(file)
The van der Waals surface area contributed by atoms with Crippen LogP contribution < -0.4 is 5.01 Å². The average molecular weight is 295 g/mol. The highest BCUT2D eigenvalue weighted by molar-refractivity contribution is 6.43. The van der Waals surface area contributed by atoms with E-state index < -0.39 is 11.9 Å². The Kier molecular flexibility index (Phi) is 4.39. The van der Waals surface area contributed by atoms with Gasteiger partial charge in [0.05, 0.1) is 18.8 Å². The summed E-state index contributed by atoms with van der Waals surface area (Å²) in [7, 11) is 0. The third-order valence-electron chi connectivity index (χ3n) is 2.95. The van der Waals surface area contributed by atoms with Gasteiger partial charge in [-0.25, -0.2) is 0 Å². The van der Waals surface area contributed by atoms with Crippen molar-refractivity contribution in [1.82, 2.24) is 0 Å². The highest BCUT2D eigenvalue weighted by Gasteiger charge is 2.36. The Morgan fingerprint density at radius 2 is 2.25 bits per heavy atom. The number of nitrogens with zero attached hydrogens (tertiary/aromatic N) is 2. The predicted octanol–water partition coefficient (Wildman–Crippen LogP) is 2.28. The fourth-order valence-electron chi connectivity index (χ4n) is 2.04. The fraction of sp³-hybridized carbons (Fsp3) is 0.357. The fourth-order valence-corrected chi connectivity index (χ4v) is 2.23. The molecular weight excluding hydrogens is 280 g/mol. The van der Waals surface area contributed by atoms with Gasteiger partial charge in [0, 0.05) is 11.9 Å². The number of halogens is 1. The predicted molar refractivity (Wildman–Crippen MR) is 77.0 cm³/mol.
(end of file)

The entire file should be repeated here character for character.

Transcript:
The van der Waals surface area contributed by atoms with Crippen LogP contribution < -0.4 is 5.01 Å². The average molecular weight is 295 g/mol. The highest BCUT2D eigenvalue weighted by molar-refractivity contribution is 6.43. The van der Waals surface area contributed by atoms with E-state index < -0.39 is 11.9 Å². The Kier molecular flexibility index (Phi) is 4.39. The van der Waals surface area contributed by atoms with Gasteiger partial charge in [0.05, 0.1) is 18.8 Å². The summed E-state index contributed by atoms with van der Waals surface area (Å²) in [7, 11) is 0. The third-order valence-electron chi connectivity index (χ3n) is 2.95. The van der Waals surface area contributed by atoms with Gasteiger partial charge in [-0.25, -0.2) is 0 Å². The van der Waals surface area contributed by atoms with Crippen molar-refractivity contribution in [1.82, 2.24) is 0 Å². The highest BCUT2D eigenvalue weighted by Gasteiger charge is 2.36. The Morgan fingerprint density at radius 2 is 2.25 bits per heavy atom. The number of nitrogens with zero attached hydrogens (tertiary/aromatic N) is 2. The predicted octanol–water partition coefficient (Wildman–Crippen LogP) is 2.28. The fourth-order valence-electron chi connectivity index (χ4n) is 2.04. The fraction of sp³-hybridized carbons (Fsp3) is 0.357. The fourth-order valence-corrected chi connectivity index (χ4v) is 2.23. The molecular weight excluding hydrogens is 280 g/mol. The van der Waals surface area contributed by atoms with Gasteiger partial charge in [0, 0.05) is 11.9 Å². The number of halogens is 1. The predicted molar refractivity (Wildman–Crippen MR) is 77.0 cm³/mol.